Written by Kristen Lopez
Since Van Gogh cut his ear off it’s well-known that the mind of the artist is a tortured one. This isn’t a new assertion nor does director Oren Jacoby’s new documentary, Shadowman, do anything to debunk it. What Jacoby does capture is the story of a man whose tortured mind allowed him to create amazing works of art while simultaneously destroying his chances for success. Jacoby’s subject is one of the last few artists out there, one uninterested in commerce, but who needs to rely on it nonetheless. Peppered with ironic asides that would be comical if they weren’t so sad, Shadowman – like its title implies – clings to the dark recesses of the mind.
In the 1980s Richard Hambleton was one of the bad boys of the New York art scene, placed alongside the likes of Keith Haring and Jean Michel Basquiat. As his success soared Hambleton refused to play nice as a celebrity artiste. Losing himself to drugs, Hambleton’s career faded away and he saw himself homeless. Twenty years later the artist gets a second chance, but his demons threaten to destroy him again.
Shadowman opens with grainy footage of a man walking up to a wall in the dead of night. He starts slathering a paintbrush around, creating a mad design with the final picture clear in his head. Just as soon as he arrives he disappears into the night, leaving nothing but a black outline of a person behind on a way. This is Richard Hambleton, both the artist and the creation. Described as sexy and dangerous, crazy and a genius, there’s no clear definition of the artist whose work once went for more than a Basquiat painting but Jacoby’s camera certainly captures a man whose mind is racing every second of the day. The film eschews the typical “I was born. I lived” mentality, so any mention of what made Hambleton who he is doesn’t appear. A stray line of dialogue implies there’s nothing known about his childhood short of it was either bad or unmemorable.
Either way Hambleton arrives in New York and buys into the public art scene, starting out by setting up fake murder scenes on the street. The artist’s scenes of chalk outlines with smears of red paint were so authentic the NYPD assumed real murders were being committed. This isn’t surprising considering Hambleton was inspired by the murder rate in the city which was incredibly high throughout the 1980s. Though the audience doesn’t learn much about Hambleton’s adolescence he’s certainly a product of his environment. The artist’s work is contextualized through the lens of New York in the ’80s, a time of excess, drugs and darkness. His work is the perfect union of art and community influencing each other. Displayed as an “American artist transient,” Hambleton became a cause celebre but didn’t want to commodify his art, attend galleries and sell out like his compatriots.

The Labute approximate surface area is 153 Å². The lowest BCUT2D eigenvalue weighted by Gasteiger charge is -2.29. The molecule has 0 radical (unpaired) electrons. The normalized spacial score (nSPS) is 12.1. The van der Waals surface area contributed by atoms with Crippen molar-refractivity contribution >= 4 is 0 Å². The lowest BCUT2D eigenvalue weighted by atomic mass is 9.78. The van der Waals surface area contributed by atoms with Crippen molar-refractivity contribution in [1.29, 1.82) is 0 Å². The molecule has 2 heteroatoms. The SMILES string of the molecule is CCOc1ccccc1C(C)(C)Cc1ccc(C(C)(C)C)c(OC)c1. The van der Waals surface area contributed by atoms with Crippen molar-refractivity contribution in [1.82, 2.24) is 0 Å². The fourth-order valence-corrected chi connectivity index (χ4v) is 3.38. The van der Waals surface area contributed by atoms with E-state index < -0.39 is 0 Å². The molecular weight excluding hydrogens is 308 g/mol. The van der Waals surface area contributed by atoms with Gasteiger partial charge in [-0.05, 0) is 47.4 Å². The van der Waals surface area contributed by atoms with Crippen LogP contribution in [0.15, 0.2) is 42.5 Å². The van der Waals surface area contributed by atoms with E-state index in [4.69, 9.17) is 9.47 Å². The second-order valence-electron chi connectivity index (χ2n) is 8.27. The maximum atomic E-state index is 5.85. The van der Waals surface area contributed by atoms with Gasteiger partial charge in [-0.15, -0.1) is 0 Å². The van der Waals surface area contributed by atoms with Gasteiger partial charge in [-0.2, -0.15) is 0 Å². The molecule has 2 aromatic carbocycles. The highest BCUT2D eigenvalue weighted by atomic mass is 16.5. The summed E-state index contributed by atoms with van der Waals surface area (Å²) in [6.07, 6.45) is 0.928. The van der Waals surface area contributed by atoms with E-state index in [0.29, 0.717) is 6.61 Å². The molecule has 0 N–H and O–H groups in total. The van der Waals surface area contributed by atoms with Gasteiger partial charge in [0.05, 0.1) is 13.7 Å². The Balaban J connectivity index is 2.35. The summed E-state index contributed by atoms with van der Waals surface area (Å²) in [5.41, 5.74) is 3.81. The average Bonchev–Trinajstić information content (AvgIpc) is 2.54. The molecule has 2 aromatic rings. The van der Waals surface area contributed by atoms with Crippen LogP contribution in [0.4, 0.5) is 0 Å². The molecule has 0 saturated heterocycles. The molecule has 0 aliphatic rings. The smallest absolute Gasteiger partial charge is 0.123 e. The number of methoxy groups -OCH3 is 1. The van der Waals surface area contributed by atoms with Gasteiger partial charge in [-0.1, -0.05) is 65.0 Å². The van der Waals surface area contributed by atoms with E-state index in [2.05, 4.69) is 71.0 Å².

Much of this was due to Hambleton’s growing drug addition, a fact that was accepted during the decade. “Drugs and artwork were intertwined…in the ’80s” and some of his greatest work stems from his addictions. One of Jacoby’s talking heads details Hambleton’s landscapes as mimicking the way blood swirls when you’re taking heroin, an image that only makes Hambleton’s work more intriguing and terrifying. (Blood permeates Shadowman, right down to Hambleton actually painting with his own blood.) Unfortunately what started out as “parties every night” turned into “funerals every week” as the drug culture and AIDS slammed the door on the decade. Hambleton’s “so self-destructive, but he won’t die” and that became a problem. Scarcity parallels price in the artworld so while Hambleton’s colleagues, Haring and Basquiet, work went for millions his work stagnates because he’s still breathing, making for humor as black as Hambleton’s shadowmen.
As the film fast-forwards to the present decade, Hambleton is living in demolished gas stations and sheds, battling skin cancer he refuses to treat. “Friends” come out to help him, but there’s fear from ex-girlfriends and others that Hambleton is being taken advantage of under the guise of business arrangements. One such helper reiterates that Hambleton’s work is contracted, though it sounds like a term meant to assauge his guilt. Jacoby does lose steam once the movie transitions to capturing Hambleton currently, becoming less of a documentary and more of a painful reality show. The audience watches him squabble with two art dealers interested in helping revitalize his career. It’s evident Hambleton is a jerk, but it’s hard not to see he doesn’t want to rush his art. It’s also worth pointing out that Hambleton comes off as being mentally ill and/or still on drugs, though Jacoby and crew seem afraid to deal with the ramifications of capturing a strung-out mentally ill man and thus never mention his well-being.
Hambleton is a colorful character, and despite Jacoby’s interest in Hambleton’s tragedy today as opposed to the work of the past Shadowman is an interesting experiment. Hambleton’s story is fascinating, it’s just a shame that there’s little depth into his life as a person as opposed to an artist. “He colored outside the lines” and went on to inspire the likes of Banksy. Shadowman clings to the darkness of our humanity, showing how beauty often stems from madness.